To be fair, it IS rather strange to feel compelled to write a review for a discontinued product which i have owned for more than 5 years now... I hope though this might still be useful for someone out there... As some of you may be aware in strict 'audiophile' terms a stereo receiver (tuner+amplifier in the same box) might not be everyone's idea of 'proper hi-fi' - even for the budget sector. I bought this unit on the spur of the moment, and regreted immediately that I hadn't instead looked for one of the higly reviewed amplifiers from NAD, Marantz or Cambridge Audio. I got stuck with it though due to lack of funds (yeah it's been THAT bad...) but have had the chance in the meantime to audition units from the above mentioned brands, plus Sony, Kenwood or others. Thus I have come to realize that the old'n'cheap receiver from HK had not been such a bad deal after all...
Indeed it took some time to come to appreciate this humble machine - not only because I compared with other similar products - but because it needed some time to break in (I don't understand why but 'breaking in' is a real concept after all).
To cut the long story short - this amplifier is no masterpiece; it has its clear weaknesses and it's better perhaps if i start with these.
This is no warm amplifier - its character is quite 'shouty', meaning the midband is slightly forward and aggressive. Conversely the bass is not as strong as with other competitors, nor is the treble very smooth or silky. This gives the amplifier (especially before the breaking-in period) a somewhat rugged, shouty sound. To make things worse this cannot be rectified through the tone controls as the treble control seems to amplify the upper midband sector at the same time.
In any case no one expects a 300 dollar receiver to be smooth and warm - so the above mentioned weaknesses are not all that surprising.
There are pluses however - even unexpected ones. Despite its shouty character, this unit paradoxically has a very refined sophisticated sound. The sound is airy, and the soundstage extends well beyond the speakers. There is space between instruments, and music flows in a 'spacious' atmospheric manner. That 'airy' character on its own made me rate the HK above other more famous amplifiers when auditioning those. Another plus is the very powerful, dynamic sound; that 'high current capability' claim from HK is not a joke. The power reserve brings several benefits to music, like good timing, good transients and the amplifier never sounds out of breath. The midband may be forward but its transparency is very rewarding indeed.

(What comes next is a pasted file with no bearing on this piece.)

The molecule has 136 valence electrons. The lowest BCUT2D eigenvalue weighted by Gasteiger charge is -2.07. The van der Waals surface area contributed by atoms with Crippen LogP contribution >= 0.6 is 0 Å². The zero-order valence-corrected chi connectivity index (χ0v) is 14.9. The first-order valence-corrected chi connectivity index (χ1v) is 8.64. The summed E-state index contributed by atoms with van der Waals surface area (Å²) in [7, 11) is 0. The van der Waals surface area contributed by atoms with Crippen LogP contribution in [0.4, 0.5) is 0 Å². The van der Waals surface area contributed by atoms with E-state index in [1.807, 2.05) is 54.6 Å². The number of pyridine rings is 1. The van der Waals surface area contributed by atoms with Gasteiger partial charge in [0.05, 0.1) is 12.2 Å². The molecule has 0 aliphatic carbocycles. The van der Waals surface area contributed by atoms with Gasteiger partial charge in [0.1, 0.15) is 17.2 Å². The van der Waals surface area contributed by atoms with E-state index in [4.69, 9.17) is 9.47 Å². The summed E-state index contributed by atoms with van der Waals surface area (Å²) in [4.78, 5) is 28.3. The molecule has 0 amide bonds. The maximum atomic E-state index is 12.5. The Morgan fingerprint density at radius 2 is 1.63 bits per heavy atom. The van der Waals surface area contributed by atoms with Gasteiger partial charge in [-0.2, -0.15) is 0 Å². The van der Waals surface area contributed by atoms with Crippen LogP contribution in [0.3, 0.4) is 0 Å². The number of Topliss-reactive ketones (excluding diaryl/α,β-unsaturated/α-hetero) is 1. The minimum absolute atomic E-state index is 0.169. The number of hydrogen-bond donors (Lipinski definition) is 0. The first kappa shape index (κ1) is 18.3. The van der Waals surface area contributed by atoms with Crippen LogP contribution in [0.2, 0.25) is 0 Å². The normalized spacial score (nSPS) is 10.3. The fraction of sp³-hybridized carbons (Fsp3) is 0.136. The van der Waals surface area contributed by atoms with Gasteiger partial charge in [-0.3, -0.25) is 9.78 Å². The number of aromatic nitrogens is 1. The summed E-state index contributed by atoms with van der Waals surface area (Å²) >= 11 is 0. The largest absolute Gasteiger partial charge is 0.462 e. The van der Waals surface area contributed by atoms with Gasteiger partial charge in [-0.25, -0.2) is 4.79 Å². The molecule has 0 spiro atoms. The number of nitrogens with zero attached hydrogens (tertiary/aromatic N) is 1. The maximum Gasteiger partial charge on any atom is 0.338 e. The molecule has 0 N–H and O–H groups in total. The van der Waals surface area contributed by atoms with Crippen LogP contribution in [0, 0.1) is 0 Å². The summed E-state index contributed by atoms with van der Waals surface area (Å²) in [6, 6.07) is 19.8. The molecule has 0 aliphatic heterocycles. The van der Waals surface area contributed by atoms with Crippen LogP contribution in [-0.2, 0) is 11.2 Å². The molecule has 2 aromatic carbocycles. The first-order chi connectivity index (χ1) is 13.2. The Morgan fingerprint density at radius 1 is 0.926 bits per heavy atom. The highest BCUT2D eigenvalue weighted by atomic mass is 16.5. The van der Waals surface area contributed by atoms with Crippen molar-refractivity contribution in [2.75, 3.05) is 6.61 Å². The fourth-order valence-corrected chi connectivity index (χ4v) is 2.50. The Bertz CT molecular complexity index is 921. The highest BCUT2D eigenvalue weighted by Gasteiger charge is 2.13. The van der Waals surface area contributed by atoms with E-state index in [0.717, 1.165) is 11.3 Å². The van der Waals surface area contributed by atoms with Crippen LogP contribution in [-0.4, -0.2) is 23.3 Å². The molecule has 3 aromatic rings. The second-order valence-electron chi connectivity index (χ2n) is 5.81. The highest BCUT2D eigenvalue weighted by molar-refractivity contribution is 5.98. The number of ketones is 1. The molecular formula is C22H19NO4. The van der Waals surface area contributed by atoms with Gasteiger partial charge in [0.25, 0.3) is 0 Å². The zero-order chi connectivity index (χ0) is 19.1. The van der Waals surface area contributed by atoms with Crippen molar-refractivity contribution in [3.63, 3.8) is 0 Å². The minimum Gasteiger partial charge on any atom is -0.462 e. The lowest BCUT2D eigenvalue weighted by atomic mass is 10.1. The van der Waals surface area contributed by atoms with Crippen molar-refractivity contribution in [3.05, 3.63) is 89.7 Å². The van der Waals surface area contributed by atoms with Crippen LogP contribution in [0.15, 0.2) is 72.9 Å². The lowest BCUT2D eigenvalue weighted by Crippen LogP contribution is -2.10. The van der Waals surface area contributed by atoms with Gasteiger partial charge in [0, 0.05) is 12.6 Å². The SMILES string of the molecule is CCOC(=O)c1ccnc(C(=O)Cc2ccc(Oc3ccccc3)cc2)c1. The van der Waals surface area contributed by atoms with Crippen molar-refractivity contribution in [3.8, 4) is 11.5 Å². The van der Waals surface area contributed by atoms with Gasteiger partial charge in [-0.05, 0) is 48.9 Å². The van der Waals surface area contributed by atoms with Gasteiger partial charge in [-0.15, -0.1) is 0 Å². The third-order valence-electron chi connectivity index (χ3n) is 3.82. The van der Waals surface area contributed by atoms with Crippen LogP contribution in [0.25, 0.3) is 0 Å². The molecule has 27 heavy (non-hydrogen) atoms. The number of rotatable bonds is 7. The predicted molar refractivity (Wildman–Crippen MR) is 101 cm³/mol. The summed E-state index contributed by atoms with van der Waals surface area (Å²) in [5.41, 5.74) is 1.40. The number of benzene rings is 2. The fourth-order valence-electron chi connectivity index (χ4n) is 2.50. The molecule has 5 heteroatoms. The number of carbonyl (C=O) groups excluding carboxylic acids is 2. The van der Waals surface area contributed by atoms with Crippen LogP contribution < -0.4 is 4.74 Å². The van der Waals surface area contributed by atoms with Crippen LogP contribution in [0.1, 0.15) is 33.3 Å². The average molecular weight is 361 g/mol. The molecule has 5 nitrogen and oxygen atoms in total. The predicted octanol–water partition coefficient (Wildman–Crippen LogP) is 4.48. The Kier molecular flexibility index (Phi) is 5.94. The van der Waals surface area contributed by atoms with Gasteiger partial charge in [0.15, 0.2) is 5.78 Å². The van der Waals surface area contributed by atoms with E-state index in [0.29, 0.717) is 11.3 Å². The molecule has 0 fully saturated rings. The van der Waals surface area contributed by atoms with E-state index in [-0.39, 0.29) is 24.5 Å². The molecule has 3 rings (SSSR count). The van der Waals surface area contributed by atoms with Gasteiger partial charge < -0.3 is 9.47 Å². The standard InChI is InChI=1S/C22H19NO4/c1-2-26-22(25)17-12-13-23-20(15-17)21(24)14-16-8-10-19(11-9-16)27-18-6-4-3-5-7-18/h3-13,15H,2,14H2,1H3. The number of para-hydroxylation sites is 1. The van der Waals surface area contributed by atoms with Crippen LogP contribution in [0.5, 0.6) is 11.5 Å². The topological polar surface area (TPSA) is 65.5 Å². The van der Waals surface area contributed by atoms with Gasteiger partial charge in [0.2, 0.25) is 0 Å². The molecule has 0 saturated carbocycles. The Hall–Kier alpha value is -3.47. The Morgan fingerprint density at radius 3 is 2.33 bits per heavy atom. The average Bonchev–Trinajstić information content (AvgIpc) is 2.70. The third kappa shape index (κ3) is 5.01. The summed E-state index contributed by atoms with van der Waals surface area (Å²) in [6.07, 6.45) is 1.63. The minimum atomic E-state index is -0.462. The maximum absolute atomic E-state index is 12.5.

The conclusion is that given a good source and (especially) a good recording (more and more rare to find these days) this unit sound WAY beyond its price tag. It bring an airy, atmospheric, transparent sound sound that has no place in this price range. This paradoxical 'shouty' yet transparent, rugged yet refined sound has been mentioned I think before in another review (on some specialist site) and of course it may make it very frustrating if one thinks that with a little tuning this could have been a perfect amplifier. But it seems that for that extra effort and good-will one has to pay loads in this world... As this unit is however, it may still prove immensely rewarding IN THE RIGHT SYSTEM. Meaning if paired with a good source and with warmer (not bright) speakers this amplifier can generate a very accurate, detailed, precise, dynamic sound. I have it paired with a pair of KEF Cresta2s and, as those are slightly bright speakers, the combination is not that perfect. However even as it is I prefer it to boring 'bass and treble without midband' budget systems; going for the 'safer' sound isn't always a good idea.
I picked up the HK3270 mainly for its low TIM distortion power amp design as well as the bonus of flexibility in operation. With the separate independent A/B speaker switches you can quickly hook up two pairs of speakers for A/B speaker comparison, or you can easily establish a bi-wiring connection without having to use the integrated bi-wire cables.
The pre-out/main-in loop enables users to use the receiver as a power amp. If you have a pre-amp that you like very much you can still use it with HK3270.
The power amplifier section is seriously designed and well built, and it gives very good sound, detailed, balanced, musical, and with excellent sound field definition. It handles and controls both my Mission speakers and Axiom speakers (both are bookshelf type) very well under all sound volume levels. There is no surprise with the FM reception, sensitivity is more than enough for where I live - I got my FM through the TV cable, noise is very low, human voices are true and vivid, and it beats my kenwood receiver in extention at both high end and low end of the sound band.
The unit came with a slight 60Hz transformer hum, common in HK receivers. I heard lots of such complains from HK receiver owners, not only 3270, but 3370 and 3470 also. It's not easily audible in the day, but once your room is quiet or when you listen to classical music, it's noticible and annoying. I had to modify the mounting structure of the transformer by putting in some isolating foam and using rubber gromet on mounting screws to stop it.